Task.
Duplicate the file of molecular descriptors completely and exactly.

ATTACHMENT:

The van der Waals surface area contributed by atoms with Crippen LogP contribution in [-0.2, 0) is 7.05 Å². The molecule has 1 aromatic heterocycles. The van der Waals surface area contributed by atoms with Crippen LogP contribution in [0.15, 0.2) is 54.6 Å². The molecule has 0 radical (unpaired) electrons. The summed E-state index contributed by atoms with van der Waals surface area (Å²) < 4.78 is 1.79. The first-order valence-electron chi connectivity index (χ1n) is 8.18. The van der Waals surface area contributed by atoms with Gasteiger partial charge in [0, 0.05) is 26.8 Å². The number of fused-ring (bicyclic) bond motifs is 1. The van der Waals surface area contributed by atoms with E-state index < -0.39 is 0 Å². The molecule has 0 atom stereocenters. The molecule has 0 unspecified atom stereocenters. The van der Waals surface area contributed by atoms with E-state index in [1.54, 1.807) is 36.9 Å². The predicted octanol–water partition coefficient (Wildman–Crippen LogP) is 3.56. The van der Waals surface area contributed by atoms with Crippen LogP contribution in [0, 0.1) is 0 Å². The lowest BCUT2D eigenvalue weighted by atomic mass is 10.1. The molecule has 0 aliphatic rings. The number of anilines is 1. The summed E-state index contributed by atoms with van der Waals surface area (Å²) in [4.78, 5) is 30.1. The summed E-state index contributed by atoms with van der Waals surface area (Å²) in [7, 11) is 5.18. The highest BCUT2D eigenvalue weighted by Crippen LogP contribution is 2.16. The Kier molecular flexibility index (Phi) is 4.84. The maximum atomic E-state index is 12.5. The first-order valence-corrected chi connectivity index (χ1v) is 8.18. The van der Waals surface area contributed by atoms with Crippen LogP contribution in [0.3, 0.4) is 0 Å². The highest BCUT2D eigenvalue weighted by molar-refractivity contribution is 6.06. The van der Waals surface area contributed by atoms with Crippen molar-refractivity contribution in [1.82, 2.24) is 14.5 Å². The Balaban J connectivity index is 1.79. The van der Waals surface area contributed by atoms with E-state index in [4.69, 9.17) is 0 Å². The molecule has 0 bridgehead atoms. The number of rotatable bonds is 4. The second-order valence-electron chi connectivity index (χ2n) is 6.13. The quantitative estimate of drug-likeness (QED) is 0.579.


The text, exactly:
The van der Waals surface area contributed by atoms with Crippen LogP contribution in [-0.2, 0) is 7.05 Å². The molecule has 1 aromatic heterocycles. The van der Waals surface area contributed by atoms with Crippen LogP contribution in [0.15, 0.2) is 54.6 Å². The molecule has 0 radical (unpaired) electrons. The summed E-state index contributed by atoms with van der Waals surface area (Å²) < 4.78 is 1.79. The first-order valence-electron chi connectivity index (χ1n) is 8.18. The van der Waals surface area contributed by atoms with Gasteiger partial charge in [0, 0.05) is 26.8 Å². The number of fused-ring (bicyclic) bond motifs is 1. The van der Waals surface area contributed by atoms with E-state index < -0.39 is 0 Å². The molecule has 0 atom stereocenters. The molecule has 0 unspecified atom stereocenters. The van der Waals surface area contributed by atoms with E-state index in [1.54, 1.807) is 36.9 Å². The predicted octanol–water partition coefficient (Wildman–Crippen LogP) is 3.56. The van der Waals surface area contributed by atoms with Crippen LogP contribution in [0, 0.1) is 0 Å². The lowest BCUT2D eigenvalue weighted by atomic mass is 10.1. The molecule has 0 aliphatic rings. The number of anilines is 1. The summed E-state index contributed by atoms with van der Waals surface area (Å²) in [4.78, 5) is 30.1. The summed E-state index contributed by atoms with van der Waals surface area (Å²) in [7, 11) is 5.18. The highest BCUT2D eigenvalue weighted by Crippen LogP contribution is 2.16. The Kier molecular flexibility index (Phi) is 4.84. The maximum atomic E-state index is 12.5. The first-order valence-corrected chi connectivity index (χ1v) is 8.18. The van der Waals surface area contributed by atoms with Crippen LogP contribution in [0.3, 0.4) is 0 Å². The highest BCUT2D eigenvalue weighted by molar-refractivity contribution is 6.06. The van der Waals surface area contributed by atoms with Crippen molar-refractivity contribution in [1.82, 2.24) is 14.5 Å². The Balaban J connectivity index is 1.79. The van der Waals surface area contributed by atoms with E-state index in [4.69, 9.17) is 0 Å². The molecule has 0 bridgehead atoms. The number of rotatable bonds is 4. The second-order valence-electron chi connectivity index (χ2n) is 6.13. The quantitative estimate of drug-likeness (QED) is 0.579.